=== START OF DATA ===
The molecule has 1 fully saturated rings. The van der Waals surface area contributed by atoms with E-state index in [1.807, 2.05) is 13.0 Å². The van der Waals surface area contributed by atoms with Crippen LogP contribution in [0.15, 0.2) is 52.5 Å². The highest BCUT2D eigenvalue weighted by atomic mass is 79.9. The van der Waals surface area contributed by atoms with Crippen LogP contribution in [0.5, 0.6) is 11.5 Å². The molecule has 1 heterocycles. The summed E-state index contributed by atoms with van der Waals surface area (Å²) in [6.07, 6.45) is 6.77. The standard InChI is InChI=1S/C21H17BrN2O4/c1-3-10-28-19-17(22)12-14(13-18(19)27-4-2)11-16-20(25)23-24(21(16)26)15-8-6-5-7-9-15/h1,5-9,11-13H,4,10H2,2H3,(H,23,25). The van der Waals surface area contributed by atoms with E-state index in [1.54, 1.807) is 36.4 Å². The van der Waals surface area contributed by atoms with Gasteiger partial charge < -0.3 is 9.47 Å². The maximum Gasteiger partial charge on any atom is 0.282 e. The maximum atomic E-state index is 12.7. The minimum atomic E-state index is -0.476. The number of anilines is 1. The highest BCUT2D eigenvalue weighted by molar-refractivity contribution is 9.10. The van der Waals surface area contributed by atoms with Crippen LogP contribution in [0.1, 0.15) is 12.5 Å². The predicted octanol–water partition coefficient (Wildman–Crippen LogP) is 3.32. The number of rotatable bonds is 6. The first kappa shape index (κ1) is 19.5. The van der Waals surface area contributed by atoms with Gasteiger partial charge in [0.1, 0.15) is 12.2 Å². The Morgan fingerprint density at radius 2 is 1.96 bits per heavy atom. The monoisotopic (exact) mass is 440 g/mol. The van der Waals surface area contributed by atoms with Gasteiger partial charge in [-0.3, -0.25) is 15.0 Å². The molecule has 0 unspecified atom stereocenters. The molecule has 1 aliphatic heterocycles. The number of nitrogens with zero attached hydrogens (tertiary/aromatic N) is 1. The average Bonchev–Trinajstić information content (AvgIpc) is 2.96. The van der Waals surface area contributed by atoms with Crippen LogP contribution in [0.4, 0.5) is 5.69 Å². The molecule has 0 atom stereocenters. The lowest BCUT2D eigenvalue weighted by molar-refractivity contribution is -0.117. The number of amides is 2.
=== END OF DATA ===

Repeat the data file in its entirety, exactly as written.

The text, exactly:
The molecule has 1 fully saturated rings. The van der Waals surface area contributed by atoms with E-state index in [1.807, 2.05) is 13.0 Å². The van der Waals surface area contributed by atoms with Crippen LogP contribution in [0.15, 0.2) is 52.5 Å². The highest BCUT2D eigenvalue weighted by atomic mass is 79.9. The van der Waals surface area contributed by atoms with Crippen LogP contribution in [0.5, 0.6) is 11.5 Å². The molecule has 1 heterocycles. The summed E-state index contributed by atoms with van der Waals surface area (Å²) in [6.07, 6.45) is 6.77. The standard InChI is InChI=1S/C21H17BrN2O4/c1-3-10-28-19-17(22)12-14(13-18(19)27-4-2)11-16-20(25)23-24(21(16)26)15-8-6-5-7-9-15/h1,5-9,11-13H,4,10H2,2H3,(H,23,25). The van der Waals surface area contributed by atoms with E-state index in [1.54, 1.807) is 36.4 Å². The van der Waals surface area contributed by atoms with Gasteiger partial charge < -0.3 is 9.47 Å². The maximum Gasteiger partial charge on any atom is 0.282 e. The maximum atomic E-state index is 12.7. The minimum atomic E-state index is -0.476. The number of anilines is 1. The highest BCUT2D eigenvalue weighted by molar-refractivity contribution is 9.10. The van der Waals surface area contributed by atoms with Crippen LogP contribution in [0.1, 0.15) is 12.5 Å². The predicted octanol–water partition coefficient (Wildman–Crippen LogP) is 3.32. The number of rotatable bonds is 6. The first kappa shape index (κ1) is 19.5. The van der Waals surface area contributed by atoms with Gasteiger partial charge in [0.1, 0.15) is 12.2 Å². The Morgan fingerprint density at radius 2 is 1.96 bits per heavy atom. The monoisotopic (exact) mass is 440 g/mol. The van der Waals surface area contributed by atoms with Gasteiger partial charge in [-0.3, -0.25) is 15.0 Å². The molecule has 0 unspecified atom stereocenters. The molecule has 1 aliphatic heterocycles. The number of nitrogens with zero attached hydrogens (tertiary/aromatic N) is 1. The average Bonchev–Trinajstić information content (AvgIpc) is 2.96. The van der Waals surface area contributed by atoms with Crippen LogP contribution in [0.4, 0.5) is 5.69 Å². The molecule has 0 atom stereocenters. The lowest BCUT2D eigenvalue weighted by molar-refractivity contribution is -0.117. The number of amides is 2.